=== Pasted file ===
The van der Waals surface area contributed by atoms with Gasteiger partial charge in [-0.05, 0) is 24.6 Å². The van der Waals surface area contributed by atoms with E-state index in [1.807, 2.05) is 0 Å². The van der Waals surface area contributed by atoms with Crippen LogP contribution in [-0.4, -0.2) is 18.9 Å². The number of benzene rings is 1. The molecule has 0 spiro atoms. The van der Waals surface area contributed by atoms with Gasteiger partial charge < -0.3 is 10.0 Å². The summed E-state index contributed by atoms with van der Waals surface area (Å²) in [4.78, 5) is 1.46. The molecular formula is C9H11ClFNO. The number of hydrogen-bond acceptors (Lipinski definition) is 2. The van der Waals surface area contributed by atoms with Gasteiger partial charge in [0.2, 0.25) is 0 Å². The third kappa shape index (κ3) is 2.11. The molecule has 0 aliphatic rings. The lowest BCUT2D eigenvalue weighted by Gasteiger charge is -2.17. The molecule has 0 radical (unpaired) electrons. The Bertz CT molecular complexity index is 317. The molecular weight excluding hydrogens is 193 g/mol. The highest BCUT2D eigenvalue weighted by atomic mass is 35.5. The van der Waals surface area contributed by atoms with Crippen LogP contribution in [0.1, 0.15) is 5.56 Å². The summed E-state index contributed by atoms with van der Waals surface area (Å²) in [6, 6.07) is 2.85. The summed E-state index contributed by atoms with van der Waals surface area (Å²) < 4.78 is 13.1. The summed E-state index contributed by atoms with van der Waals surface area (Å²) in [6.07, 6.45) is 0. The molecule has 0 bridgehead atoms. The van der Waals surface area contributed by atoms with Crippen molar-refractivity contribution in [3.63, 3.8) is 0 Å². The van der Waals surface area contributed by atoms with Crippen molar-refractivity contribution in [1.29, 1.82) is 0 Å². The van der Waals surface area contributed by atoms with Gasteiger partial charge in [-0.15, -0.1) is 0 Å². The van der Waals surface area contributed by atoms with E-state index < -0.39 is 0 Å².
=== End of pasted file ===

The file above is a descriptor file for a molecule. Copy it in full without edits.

The van der Waals surface area contributed by atoms with Gasteiger partial charge in [-0.05, 0) is 24.6 Å². The van der Waals surface area contributed by atoms with E-state index in [1.807, 2.05) is 0 Å². The van der Waals surface area contributed by atoms with Crippen LogP contribution in [-0.4, -0.2) is 18.9 Å². The number of benzene rings is 1. The molecule has 0 spiro atoms. The van der Waals surface area contributed by atoms with Gasteiger partial charge < -0.3 is 10.0 Å². The summed E-state index contributed by atoms with van der Waals surface area (Å²) in [4.78, 5) is 1.46. The molecular formula is C9H11ClFNO. The number of hydrogen-bond acceptors (Lipinski definition) is 2. The van der Waals surface area contributed by atoms with Gasteiger partial charge in [0.2, 0.25) is 0 Å². The third kappa shape index (κ3) is 2.11. The molecule has 0 aliphatic rings. The lowest BCUT2D eigenvalue weighted by Gasteiger charge is -2.17. The molecule has 0 radical (unpaired) electrons. The Bertz CT molecular complexity index is 317. The molecular weight excluding hydrogens is 193 g/mol. The highest BCUT2D eigenvalue weighted by atomic mass is 35.5. The van der Waals surface area contributed by atoms with Crippen LogP contribution in [0.1, 0.15) is 5.56 Å². The summed E-state index contributed by atoms with van der Waals surface area (Å²) in [6, 6.07) is 2.85. The summed E-state index contributed by atoms with van der Waals surface area (Å²) < 4.78 is 13.1. The summed E-state index contributed by atoms with van der Waals surface area (Å²) in [6.07, 6.45) is 0. The molecule has 0 bridgehead atoms. The van der Waals surface area contributed by atoms with Crippen molar-refractivity contribution in [3.63, 3.8) is 0 Å². The van der Waals surface area contributed by atoms with Crippen molar-refractivity contribution in [1.29, 1.82) is 0 Å². The van der Waals surface area contributed by atoms with Gasteiger partial charge in [-0.15, -0.1) is 0 Å². The van der Waals surface area contributed by atoms with E-state index < -0.39 is 0 Å².